kins, a second-year Tisch dance major, said he had no knowledge of any strange behavior. He said he was as surprised as other members in the building. “When I came home, all the doors were open, and there were police officers both from NYU and NYPD in my room,” Perkins said. Steinhardt junior Ryan McTernan, who also lives on the 17th floor of Lafayette, said he never noticed anything suspicious or strange about Goal, either. “I hung out with him a few times,” McTernan said. “He’s just another guy on the floor.” Additional reporting by Emily Bell. Nicole Brown is investigative editor. Amy Zhang is managing editor. Email them at firstname.lastname@example.org.
“I see these new services not as the death of the music industry but a technological renaissance,” CAS freshman Mike Cziner said. “I hope that records and CDs will still be manufactured, but I wouldn’t mind ordering them online.” Jason P., a clerk at Generation Records on Thompson Street, said he thought rising rent prices had more to do with the closing of Bleecker Bob’s than any perceived decline in the record store business. “It’s very expensive to be in this neighborhood right now, and they couldn’t keep up with it,” he said. “A lot of record stores are opening in Brooklyn, which I think is a sign that it has more to do with location than the business itself.” For some, like Gallatin freshman Jake Strauss, the loss of local record stores is symptomatic of the ongoing homogenization of New York. “I think this is representative of the city selling itself out to businesses that will bring in higher profits, increased land values and a safe, clean and neutral atmosphere that will raise more tax revenue,” Strauss said. As CEO of Forever Yogurt, a Chicago-based frozen yogurt company which will occupy the space where Bleecker Bob’s once stood, Mandy Calara rejected the accusation of homogenization. But he did not deny that money plays an important role in the city’s real estate culture.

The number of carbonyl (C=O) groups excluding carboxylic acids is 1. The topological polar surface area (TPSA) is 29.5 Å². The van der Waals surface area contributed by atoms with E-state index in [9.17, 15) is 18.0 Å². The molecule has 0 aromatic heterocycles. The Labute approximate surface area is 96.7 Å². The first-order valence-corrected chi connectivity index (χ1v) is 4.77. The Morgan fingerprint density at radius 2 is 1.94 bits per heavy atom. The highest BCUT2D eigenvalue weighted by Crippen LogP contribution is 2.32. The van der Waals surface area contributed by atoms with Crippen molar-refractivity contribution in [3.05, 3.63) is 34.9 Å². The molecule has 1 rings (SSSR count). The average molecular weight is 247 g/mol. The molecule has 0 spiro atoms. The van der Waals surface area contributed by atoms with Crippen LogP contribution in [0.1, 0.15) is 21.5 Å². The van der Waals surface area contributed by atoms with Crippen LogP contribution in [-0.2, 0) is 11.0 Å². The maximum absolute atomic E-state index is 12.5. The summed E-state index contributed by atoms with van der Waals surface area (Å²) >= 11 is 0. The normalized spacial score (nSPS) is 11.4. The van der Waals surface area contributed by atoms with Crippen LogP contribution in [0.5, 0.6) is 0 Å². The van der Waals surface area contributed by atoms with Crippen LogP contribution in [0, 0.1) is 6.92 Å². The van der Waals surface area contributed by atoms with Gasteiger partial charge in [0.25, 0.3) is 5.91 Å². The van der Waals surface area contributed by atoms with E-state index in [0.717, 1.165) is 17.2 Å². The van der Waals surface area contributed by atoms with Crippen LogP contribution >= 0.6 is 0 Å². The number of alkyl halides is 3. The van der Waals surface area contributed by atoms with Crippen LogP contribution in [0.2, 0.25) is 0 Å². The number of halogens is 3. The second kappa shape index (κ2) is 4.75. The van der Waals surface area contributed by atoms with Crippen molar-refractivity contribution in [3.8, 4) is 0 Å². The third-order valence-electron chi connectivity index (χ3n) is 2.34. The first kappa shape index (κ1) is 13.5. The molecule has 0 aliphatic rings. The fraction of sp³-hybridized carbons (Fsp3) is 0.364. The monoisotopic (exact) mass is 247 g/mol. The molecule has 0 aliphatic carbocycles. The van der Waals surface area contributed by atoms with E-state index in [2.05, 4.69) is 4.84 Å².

“I appreciate the efforts of neighborhoods to preserve landmarks,” Calara said. “But sometimes landlords want to maximize rents.” Record stores like Other Music and Generation Records are broadening their product base to remain profitable. “We have bands playing, and we sell T-shirts and posters,” Jason P. said. “You need to have more variety and offer a little more than just records. We have an eBay store, too.” And even in an era of online music, McDevitt said she was not surprised young people still shop at record stores. “The human condition makes us want to interact with each other, and music is one of the few universal truths that transcends age, gender and race,” McDevitt said. “They lack the nostalgia factor, but young people are there because they want to interact with other humans about music, just like we always have.” Celentano said interaction is the reason record shops might be able to coexist with online retailers. “I have accounts with iTunes, Rdio and Pandora,” he said. “But there is something I get out of going to an indie record store that cannot be matched online. For me, there is an excitement of being in a real store, seeing what’s new, rediscovering what’s old.” Billy Richling is a staff writer. Email him at email@example.com.